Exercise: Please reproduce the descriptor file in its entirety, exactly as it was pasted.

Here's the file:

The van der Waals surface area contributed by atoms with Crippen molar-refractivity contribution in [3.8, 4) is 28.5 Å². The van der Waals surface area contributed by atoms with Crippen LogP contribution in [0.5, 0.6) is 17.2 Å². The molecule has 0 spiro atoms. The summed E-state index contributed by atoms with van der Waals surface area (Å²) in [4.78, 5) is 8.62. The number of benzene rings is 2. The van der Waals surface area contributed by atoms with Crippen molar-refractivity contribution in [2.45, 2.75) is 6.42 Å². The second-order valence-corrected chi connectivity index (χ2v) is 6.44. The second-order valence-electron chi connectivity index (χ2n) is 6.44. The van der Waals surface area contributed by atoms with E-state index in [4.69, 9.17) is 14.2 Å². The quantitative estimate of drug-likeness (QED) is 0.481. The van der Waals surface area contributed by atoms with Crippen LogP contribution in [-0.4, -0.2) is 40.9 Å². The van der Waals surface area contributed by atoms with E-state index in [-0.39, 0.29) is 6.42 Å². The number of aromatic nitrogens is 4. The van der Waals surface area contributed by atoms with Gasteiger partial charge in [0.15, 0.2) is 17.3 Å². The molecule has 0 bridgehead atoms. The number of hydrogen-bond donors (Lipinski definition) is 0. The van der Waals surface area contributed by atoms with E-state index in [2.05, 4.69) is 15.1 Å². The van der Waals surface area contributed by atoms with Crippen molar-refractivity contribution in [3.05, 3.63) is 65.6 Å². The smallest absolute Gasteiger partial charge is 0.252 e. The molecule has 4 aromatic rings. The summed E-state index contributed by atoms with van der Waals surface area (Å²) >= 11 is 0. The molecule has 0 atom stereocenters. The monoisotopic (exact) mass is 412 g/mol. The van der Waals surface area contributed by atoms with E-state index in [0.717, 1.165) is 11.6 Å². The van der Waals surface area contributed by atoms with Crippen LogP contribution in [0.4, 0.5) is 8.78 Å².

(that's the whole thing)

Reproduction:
The van der Waals surface area contributed by atoms with Crippen molar-refractivity contribution in [3.8, 4) is 28.5 Å². The van der Waals surface area contributed by atoms with Crippen LogP contribution in [0.5, 0.6) is 17.2 Å². The molecule has 0 spiro atoms. The summed E-state index contributed by atoms with van der Waals surface area (Å²) in [4.78, 5) is 8.62. The number of benzene rings is 2. The van der Waals surface area contributed by atoms with Crippen molar-refractivity contribution in [2.45, 2.75) is 6.42 Å². The second-order valence-corrected chi connectivity index (χ2v) is 6.44. The second-order valence-electron chi connectivity index (χ2n) is 6.44. The van der Waals surface area contributed by atoms with E-state index in [4.69, 9.17) is 14.2 Å². The quantitative estimate of drug-likeness (QED) is 0.481. The van der Waals surface area contributed by atoms with Crippen LogP contribution in [-0.4, -0.2) is 40.9 Å². The van der Waals surface area contributed by atoms with E-state index in [-0.39, 0.29) is 6.42 Å². The number of aromatic nitrogens is 4. The van der Waals surface area contributed by atoms with Gasteiger partial charge in [0.15, 0.2) is 17.3 Å². The molecule has 0 bridgehead atoms. The number of hydrogen-bond donors (Lipinski definition) is 0. The van der Waals surface area contributed by atoms with E-state index in [2.05, 4.69) is 15.1 Å². The van der Waals surface area contributed by atoms with Crippen molar-refractivity contribution in [3.05, 3.63) is 65.6 Å². The smallest absolute Gasteiger partial charge is 0.252 e. The molecule has 4 aromatic rings. The summed E-state index contributed by atoms with van der Waals surface area (Å²) >= 11 is 0. The molecule has 0 atom stereocenters. The monoisotopic (exact) mass is 412 g/mol. The van der Waals surface area contributed by atoms with E-state index in [0.717, 1.165) is 11.6 Å². The van der Waals surface area contributed by atoms with Crippen LogP contribution in [0.4, 0.5) is 8.78 Å².